The CREATE 2012 summer programme has run until the end of August and featured new commissions and artistic collaborations in numerous venues across east London. The CREATE Art Award is the largest participatory art award in the UK and is sponsored by Bank of America Merrill Lynch.

Can Altay (b. 1975) is a Turkish artist based in Istanbul. Can Altay’s artwork, “Distributed”, were found distributed across key buildings in Waltham Forest. Over twenty large mirror-ball like sculptures were placed on doors. The works were intended to be touched, used and handled by the local communities that live and work in Waltham Forest. Accompanying the artwork, a series of discursive pamphlets will be published and distributed. Altay’s temporary residence at the William Morris Gallery during August will consist of workshops and talks discussing and recording reactions to the artwork.

Sarnath Banerjee (b. 1972) is an Indian artist based in New Delhi and Berlin. Sarnath Banerjee presented “Gallery of Losers, (Non-performers, almost-winners, underachievers, almost-made-its)”. His graphic illustrations will be presented across

Sarnath Banerjee, Gallery of Losers, 2012 © Frieze Fair London

posters, billboards, local newspapers and hoardings throughout the Olympic boroughs. Banerjee’s humorous graphic narratives reference and draw on the shared history of competitive sport, from the personal to the universal, and the local to the international. The stories depict his own failed forays into amateur sports, alongside better known partial successes in Olympic history. Banerjee’s work taps into a collective consciousness of sporting near misses – or, the people who almost made it – and aims to resonate with both local communities and visitors to the London 2012 games.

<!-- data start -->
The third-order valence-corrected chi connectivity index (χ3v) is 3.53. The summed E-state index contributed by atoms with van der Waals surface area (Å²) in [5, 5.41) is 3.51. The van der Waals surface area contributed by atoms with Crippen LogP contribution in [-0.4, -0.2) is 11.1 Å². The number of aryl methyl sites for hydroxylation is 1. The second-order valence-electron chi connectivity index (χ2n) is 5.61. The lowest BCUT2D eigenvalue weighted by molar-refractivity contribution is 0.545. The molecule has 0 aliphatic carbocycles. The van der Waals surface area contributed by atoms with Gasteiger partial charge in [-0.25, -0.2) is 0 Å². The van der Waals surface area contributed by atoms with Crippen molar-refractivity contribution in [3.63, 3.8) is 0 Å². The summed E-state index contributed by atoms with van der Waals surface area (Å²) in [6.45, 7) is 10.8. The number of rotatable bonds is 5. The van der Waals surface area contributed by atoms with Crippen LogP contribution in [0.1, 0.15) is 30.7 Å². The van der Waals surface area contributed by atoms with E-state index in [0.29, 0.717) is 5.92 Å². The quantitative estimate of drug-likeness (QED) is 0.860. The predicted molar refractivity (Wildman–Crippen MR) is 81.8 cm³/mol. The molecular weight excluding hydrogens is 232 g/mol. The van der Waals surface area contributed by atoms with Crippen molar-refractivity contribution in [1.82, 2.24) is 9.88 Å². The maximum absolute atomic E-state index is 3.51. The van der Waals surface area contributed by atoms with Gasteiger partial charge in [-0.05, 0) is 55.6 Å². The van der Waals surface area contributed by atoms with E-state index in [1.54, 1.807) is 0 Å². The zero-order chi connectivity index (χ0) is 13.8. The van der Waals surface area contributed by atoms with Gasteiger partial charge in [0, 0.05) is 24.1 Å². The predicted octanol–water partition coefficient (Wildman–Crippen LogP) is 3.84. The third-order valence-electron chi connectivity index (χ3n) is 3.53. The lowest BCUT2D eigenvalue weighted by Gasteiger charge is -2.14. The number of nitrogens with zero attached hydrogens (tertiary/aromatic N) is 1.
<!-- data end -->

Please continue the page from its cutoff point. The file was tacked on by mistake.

Anthea Hamilton (b. 1978) and Nicholas Byrne (b. 1979) are British artists based in London. Anthea Hamilton and Nicholas Byrne presented “Love”. They inhabited Poplar Baths with large brightly coloured suspended and free-standing inflatable sculptures. Referencing the famous LOVE sculpture by American artist Robert Indiana, Byrne and Hamilton’s installation also draws on the visual languages of art deco – inspired by the period in which the building was re-opened as a vibrant bathhouse, music hall and theatre. The inflatables incorporate influences from advertising, popular culture, psychedelia and an underlying cheeky sexuality. Anthea Hamilton and Nicholas Byrne’s collaboration extends the duo’s interest in the theatrical and sensory experience of art. The project allowed visitors to access the spectacular art deco interior of Poplar Baths which first opened in 1852. Rebuilt in the 1930s as a huge sport, health and leisure complex; the baths has been closed to the public since the early 1980s.

Gary Webb (b. 1973) is a British artist based in London. Gary Webb’s “Squeaky Clean”, the commission for Frieze Projects East has seen the construction of a permanent and interactive public sculpture that installed within the popular community Charlton Park, Greenwich. Built from steamed wood, polished aluminium and cast resin, the work combines brightly coloured and large-scale public sculpture with elements of modular playground equipment. Webb’s sculptural exploration into material and form and his E-number saccharine colour-palette is available for children to clamber on as a living artwork.

Klaus Weber (b. 1967) is a German artist based in Berlin. Klaus Weber presented “Sandfountain” in Newham. His

Klaus Weber, Sandfountain, 2012 © Frieze Fair London